As we enter the holiday season and the second week of Advent, where are we practicing peace? In any other year, this week's devotion would be focused on centering ourselves in a season of immense hustle and bustle. Of quieting ourselves in a world of feverish shopping for the perfect gifts, and sneaking calming moments between getting the whole household packed and ready for holiday vacations and trips to visit family and friends. And maybe some of that is still our world this year, but much of it isn't. This year should have allowed us to have the least distractions we've ever had for taking care of ourselves. After all, we've spent much of it at home (whether by choice or not) and many of us have gotten the most time around our families we've had in years - if not ever. Yet the anxiety and distraction of the unknown, and the fact that our ability to be present with those in our own household is a muscle that probably had a bit too much atrophy before March, has

A Presence of Hope

  Now faith is the assurance of things hoped for, the conviction of things not seen.          Hebrews 11:1 We are called to hope. If you're anything like me, the last months have taken their best shot at your ability to hope. Between sickness, uncertainty, fear of what we don't understand, anxiety over what we can't control, conflicting expectations and uncomfortable recommendations, 2020 has not exactly been conducive to being hopeful. Here we are, months into what every retailer sending emails on Black Friday will once again call "unprecedented times", and so much of our outlook on daily life has been upended. Many of us have had to change and adjust much of our lives in just this past 24 hours, much less the last week or month. No matter how much sleep we get, we somehow still always wake up a bit too tired. Even though we just ate an hour ago, we somehow need another snack or meal already. The activities that we relied upon for rest, relaxation, and escape, d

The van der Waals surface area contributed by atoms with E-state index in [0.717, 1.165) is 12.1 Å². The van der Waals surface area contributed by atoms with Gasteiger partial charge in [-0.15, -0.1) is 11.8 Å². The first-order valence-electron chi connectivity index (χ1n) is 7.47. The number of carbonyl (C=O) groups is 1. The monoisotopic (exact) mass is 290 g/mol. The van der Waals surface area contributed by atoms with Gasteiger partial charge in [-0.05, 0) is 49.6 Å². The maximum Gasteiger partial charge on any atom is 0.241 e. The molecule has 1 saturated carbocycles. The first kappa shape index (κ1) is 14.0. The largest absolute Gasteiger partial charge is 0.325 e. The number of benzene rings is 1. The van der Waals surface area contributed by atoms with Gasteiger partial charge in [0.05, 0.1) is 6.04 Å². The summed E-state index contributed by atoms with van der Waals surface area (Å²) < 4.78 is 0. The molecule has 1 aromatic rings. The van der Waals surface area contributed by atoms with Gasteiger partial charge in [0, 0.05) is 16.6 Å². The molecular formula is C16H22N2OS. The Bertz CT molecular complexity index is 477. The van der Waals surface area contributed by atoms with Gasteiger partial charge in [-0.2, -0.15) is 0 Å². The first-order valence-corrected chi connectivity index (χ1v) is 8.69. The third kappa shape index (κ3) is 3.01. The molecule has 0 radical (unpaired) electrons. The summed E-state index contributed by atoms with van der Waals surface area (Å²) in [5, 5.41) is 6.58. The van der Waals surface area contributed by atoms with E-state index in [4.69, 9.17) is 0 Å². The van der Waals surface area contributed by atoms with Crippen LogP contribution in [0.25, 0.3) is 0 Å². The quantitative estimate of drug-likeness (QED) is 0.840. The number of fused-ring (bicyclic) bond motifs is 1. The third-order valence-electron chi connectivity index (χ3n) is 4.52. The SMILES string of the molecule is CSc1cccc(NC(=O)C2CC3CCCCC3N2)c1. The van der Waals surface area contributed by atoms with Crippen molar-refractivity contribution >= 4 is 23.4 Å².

Preparing for Advent: Waiting in Gratitude

The season of Advent invites us into a posture of waiting. We wait expectantly for the arrival of Jesus, Emmanuel – God with us . There is no doubt that most of this year has felt like one long season of waiting. This year, with its constant chatter of change, division, turmoil, and transition, has kept us waiting in ways that have drastically altered our way of being in the world. And so, we continue to wait.  Yet, we continue to wait in new, unique, and unexpected ways. So, as we prepare for this particular season of Advent, what posture of waiting are we being invited to take in 2020? What if our invitation is a posture of gratitude? How might we wait in gratitude? What are you feeling especially grateful for this year? Who are you feeling especially grateful for this year? How might you express your gratitude? It is our hope that our waiting will be guided and grounded in this gratitude throughout the Advent season. As such, over the next four weeks, as we wait in gratit